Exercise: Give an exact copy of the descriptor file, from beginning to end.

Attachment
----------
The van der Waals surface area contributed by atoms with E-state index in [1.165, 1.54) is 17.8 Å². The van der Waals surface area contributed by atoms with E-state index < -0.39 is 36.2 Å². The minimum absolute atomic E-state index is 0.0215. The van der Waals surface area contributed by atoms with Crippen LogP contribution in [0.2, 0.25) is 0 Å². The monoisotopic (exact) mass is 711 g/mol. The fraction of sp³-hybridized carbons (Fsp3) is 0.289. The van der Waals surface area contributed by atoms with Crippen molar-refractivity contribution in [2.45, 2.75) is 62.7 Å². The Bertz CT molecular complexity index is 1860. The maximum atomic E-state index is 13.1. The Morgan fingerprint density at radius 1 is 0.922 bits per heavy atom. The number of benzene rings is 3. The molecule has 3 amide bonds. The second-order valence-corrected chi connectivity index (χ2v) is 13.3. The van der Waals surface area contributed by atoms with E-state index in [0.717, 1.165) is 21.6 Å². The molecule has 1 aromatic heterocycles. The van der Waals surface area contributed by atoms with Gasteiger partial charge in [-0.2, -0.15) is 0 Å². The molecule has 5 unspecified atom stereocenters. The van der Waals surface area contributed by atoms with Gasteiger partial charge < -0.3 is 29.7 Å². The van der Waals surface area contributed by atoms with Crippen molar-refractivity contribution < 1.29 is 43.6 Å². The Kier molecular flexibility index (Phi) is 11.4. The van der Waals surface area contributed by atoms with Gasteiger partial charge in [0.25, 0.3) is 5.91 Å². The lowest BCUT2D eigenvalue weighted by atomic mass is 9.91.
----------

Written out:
The van der Waals surface area contributed by atoms with E-state index in [1.165, 1.54) is 17.8 Å². The van der Waals surface area contributed by atoms with E-state index < -0.39 is 36.2 Å². The minimum absolute atomic E-state index is 0.0215. The van der Waals surface area contributed by atoms with Crippen LogP contribution in [0.2, 0.25) is 0 Å². The monoisotopic (exact) mass is 711 g/mol. The fraction of sp³-hybridized carbons (Fsp3) is 0.289. The van der Waals surface area contributed by atoms with Crippen molar-refractivity contribution in [2.45, 2.75) is 62.7 Å². The Bertz CT molecular complexity index is 1860. The maximum atomic E-state index is 13.1. The Morgan fingerprint density at radius 1 is 0.922 bits per heavy atom. The number of benzene rings is 3. The molecule has 3 amide bonds. The second-order valence-corrected chi connectivity index (χ2v) is 13.3. The van der Waals surface area contributed by atoms with E-state index in [0.717, 1.165) is 21.6 Å². The molecule has 1 aromatic heterocycles. The van der Waals surface area contributed by atoms with Gasteiger partial charge in [-0.2, -0.15) is 0 Å². The molecule has 5 unspecified atom stereocenters. The van der Waals surface area contributed by atoms with Gasteiger partial charge < -0.3 is 29.7 Å². The van der Waals surface area contributed by atoms with Crippen molar-refractivity contribution < 1.29 is 43.6 Å². The Kier molecular flexibility index (Phi) is 11.4. The van der Waals surface area contributed by atoms with Gasteiger partial charge in [0.25, 0.3) is 5.91 Å². The lowest BCUT2D eigenvalue weighted by atomic mass is 9.91.